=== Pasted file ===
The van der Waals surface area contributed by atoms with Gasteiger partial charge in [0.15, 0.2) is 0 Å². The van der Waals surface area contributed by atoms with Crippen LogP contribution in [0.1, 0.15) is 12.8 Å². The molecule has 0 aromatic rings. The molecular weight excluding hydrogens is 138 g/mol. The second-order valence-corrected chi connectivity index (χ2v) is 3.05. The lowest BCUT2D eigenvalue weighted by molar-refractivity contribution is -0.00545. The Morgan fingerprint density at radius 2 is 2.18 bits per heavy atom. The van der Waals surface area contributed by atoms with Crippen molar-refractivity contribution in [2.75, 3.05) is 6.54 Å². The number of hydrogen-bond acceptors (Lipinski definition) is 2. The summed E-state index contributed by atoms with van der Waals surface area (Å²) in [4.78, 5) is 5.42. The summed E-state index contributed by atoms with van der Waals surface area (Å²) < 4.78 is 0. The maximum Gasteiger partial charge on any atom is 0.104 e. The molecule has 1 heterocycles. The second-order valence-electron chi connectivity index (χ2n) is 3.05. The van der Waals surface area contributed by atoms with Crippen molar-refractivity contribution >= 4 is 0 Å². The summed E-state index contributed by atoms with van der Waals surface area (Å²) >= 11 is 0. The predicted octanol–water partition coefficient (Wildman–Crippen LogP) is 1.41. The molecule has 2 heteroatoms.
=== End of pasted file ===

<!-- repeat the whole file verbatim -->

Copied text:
The van der Waals surface area contributed by atoms with Gasteiger partial charge in [0.15, 0.2) is 0 Å². The van der Waals surface area contributed by atoms with Crippen LogP contribution in [0.1, 0.15) is 12.8 Å². The molecule has 0 aromatic rings. The molecular weight excluding hydrogens is 138 g/mol. The second-order valence-corrected chi connectivity index (χ2v) is 3.05. The lowest BCUT2D eigenvalue weighted by molar-refractivity contribution is -0.00545. The Morgan fingerprint density at radius 2 is 2.18 bits per heavy atom. The van der Waals surface area contributed by atoms with Crippen molar-refractivity contribution in [2.75, 3.05) is 6.54 Å². The number of hydrogen-bond acceptors (Lipinski definition) is 2. The summed E-state index contributed by atoms with van der Waals surface area (Å²) in [4.78, 5) is 5.42. The summed E-state index contributed by atoms with van der Waals surface area (Å²) < 4.78 is 0. The maximum Gasteiger partial charge on any atom is 0.104 e. The molecule has 1 heterocycles. The second-order valence-electron chi connectivity index (χ2n) is 3.05. The van der Waals surface area contributed by atoms with Crippen molar-refractivity contribution >= 4 is 0 Å². The summed E-state index contributed by atoms with van der Waals surface area (Å²) >= 11 is 0. The predicted octanol–water partition coefficient (Wildman–Crippen LogP) is 1.41. The molecule has 2 heteroatoms.